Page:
Twenty five years into the HIV/AIDS epidemic in 2005, an estimated 39 million people are living with HIV worldwide, and 4.1 million were newly infected according to the UNAIDS Global Report (2006). Despite promising progress such as dramatic increases in global access to treatment, and utilization of counseling and testing services, these numbers are a sobering and urgent reminder of the need for innovative and expeditious advancement in research focusing on prevention of HIV infection.
In addition to ongoing research on HIV vaccines, enthusiasm has grown around novel biomedical approaches that have potential to reshape the landscape of HIV prevention in the 21st century. New interventions in development such as microbicides, cervical barrier methods, pre/post-exposure prophylaxis, suppression of HSV-2, and male circumcision provide unique opportunities to design prevention programs that are appropriate for a variety of populations with diverse needs. Combinations of methods need to be studied as no single method will be 100% effective. The prevention technologies with the potential to generate the greatest benefit for the people most in need of these that can be developed in the least amount of time need to be identified.
All prevention research programs will require commitment from many players, such as the pharmaceutical industry, foundations, public sector sponsors and public-private partnerships, as well as collaborations with research networks, communities. They will also require access to similar populations for testing in clinical trials. The various research programs also face similar challenges, including prevention research community and site development, clinical trial designs and addressing changing standards of care for prevention as well as for treatment of HIV-infected individuals. As stated by the Global HIV Prevention Working Group (http://www.gatesfoundation.org/):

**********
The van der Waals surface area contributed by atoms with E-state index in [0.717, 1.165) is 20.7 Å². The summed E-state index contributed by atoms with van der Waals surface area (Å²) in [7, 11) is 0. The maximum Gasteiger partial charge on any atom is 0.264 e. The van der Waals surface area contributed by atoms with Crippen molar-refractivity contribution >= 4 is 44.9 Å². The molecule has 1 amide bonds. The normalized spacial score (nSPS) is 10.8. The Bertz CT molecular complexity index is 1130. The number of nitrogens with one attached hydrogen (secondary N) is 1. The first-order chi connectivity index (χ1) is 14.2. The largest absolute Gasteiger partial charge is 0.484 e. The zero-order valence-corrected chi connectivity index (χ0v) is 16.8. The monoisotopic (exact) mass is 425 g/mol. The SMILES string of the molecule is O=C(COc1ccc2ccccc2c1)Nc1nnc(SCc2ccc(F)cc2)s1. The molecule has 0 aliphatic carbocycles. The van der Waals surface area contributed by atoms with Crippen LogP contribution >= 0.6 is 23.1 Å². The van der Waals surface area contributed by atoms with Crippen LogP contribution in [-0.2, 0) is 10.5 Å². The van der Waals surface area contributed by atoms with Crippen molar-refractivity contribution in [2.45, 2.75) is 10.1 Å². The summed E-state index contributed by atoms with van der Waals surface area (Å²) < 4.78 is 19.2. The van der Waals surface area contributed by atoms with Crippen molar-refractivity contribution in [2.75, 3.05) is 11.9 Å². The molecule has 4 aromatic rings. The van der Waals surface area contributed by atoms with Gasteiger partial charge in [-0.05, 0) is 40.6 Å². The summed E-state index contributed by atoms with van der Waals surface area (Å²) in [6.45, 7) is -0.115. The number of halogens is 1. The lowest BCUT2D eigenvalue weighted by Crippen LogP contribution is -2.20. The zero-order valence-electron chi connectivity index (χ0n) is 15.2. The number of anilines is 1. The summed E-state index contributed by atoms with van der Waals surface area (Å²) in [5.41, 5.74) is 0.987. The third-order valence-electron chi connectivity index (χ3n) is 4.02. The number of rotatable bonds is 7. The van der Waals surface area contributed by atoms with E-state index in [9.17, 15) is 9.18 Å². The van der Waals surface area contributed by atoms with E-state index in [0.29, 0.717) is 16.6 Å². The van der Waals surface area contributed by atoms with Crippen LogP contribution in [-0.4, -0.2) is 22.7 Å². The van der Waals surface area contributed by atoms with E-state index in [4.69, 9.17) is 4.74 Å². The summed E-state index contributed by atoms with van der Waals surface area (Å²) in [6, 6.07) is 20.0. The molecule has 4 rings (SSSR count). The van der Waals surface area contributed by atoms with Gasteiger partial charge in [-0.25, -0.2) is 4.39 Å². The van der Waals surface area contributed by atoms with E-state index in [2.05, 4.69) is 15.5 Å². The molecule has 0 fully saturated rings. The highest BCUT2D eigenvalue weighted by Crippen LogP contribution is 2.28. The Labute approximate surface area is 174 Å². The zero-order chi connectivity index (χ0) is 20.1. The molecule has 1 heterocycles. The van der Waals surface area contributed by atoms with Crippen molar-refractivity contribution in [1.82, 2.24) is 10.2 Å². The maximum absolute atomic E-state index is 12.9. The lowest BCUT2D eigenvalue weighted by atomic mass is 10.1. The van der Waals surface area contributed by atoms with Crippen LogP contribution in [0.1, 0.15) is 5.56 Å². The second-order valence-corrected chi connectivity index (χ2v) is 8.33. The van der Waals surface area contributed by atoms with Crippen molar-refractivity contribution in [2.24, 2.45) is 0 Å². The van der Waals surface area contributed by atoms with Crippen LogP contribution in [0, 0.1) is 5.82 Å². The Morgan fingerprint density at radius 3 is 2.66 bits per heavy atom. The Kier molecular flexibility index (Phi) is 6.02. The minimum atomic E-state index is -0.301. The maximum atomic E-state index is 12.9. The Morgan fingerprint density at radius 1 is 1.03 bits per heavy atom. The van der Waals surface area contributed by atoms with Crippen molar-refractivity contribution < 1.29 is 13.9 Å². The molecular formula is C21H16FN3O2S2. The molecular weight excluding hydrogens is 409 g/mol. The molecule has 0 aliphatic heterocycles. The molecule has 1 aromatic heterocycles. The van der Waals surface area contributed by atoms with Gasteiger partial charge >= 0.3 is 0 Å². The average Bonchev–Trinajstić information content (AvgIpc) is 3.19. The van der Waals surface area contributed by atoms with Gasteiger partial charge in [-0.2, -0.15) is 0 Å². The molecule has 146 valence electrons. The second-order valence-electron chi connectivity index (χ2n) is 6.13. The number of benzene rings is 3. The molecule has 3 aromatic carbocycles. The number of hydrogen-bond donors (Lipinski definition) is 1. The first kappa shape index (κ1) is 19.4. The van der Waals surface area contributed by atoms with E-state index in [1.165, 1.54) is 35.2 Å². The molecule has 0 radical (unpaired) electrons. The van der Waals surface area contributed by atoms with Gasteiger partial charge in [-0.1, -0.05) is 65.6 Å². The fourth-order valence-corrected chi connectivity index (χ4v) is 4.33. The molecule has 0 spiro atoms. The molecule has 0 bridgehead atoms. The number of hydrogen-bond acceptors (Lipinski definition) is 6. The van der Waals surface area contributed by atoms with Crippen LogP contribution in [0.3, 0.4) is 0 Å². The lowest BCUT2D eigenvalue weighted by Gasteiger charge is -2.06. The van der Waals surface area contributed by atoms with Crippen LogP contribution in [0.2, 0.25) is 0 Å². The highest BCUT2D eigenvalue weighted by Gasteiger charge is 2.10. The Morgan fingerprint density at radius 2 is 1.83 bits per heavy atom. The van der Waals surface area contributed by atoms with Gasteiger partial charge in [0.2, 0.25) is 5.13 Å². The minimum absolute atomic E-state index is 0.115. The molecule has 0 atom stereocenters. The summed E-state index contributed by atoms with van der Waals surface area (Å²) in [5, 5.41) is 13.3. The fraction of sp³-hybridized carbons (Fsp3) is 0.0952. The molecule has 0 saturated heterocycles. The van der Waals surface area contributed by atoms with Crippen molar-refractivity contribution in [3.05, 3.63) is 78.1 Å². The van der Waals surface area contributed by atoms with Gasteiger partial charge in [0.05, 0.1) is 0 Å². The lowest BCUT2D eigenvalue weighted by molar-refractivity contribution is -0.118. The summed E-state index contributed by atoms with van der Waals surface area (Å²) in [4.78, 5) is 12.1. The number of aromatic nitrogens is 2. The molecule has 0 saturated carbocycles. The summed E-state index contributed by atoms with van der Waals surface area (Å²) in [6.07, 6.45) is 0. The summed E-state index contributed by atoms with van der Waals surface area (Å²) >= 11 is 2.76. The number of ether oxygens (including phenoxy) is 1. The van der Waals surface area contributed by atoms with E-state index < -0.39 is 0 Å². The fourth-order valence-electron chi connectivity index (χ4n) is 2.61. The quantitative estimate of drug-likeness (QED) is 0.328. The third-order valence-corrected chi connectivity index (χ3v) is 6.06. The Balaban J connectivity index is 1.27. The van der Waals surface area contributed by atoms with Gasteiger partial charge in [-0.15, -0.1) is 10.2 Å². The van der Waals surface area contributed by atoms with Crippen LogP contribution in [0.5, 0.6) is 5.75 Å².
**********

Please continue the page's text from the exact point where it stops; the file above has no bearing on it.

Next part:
"As new HIV prevention approaches move forward into advanced stages of development, the world faces serious financial, logistical, and ethical challenges in completing ongoing prevention trials, and in mounting the additional large-scale trials that will be needed to fully test new prevention tools and strategies."
However, current research funding structures encourage silo-style research; opportunities for cross-talk, communication and collaboration have been lacking. A mechanism to bring together all prevention research programs is needed in order to bridge the various programs and provide a platform for dialogue, coordination and collaboration.
The Forum for Collaborative HIV Research Biomedical Interventions for Prevention of HIV Infection Working Group consists of international experts in prevention and clinical sciences, including the community, academic, industry and government sectors.
The objectives of the Working Group are:
- Review the current prevention research landscape
- What needs to be done to advance prevention research?
- Have we covered all the bases?
- Discuss the research agenda
- What are the criteria for setting research priorities?
- Promote the movement away from the silo approach to an integrated approach
The first Working Group meeting was held on September 18-19, 2006 in Washington DC. The organizing group for this first discussion includes:
Ward Cates, FHI
Myron Cohen, UNC Chapel Hill
Nick Hellmann, Gates Foundation
Veronica Miller, FCHR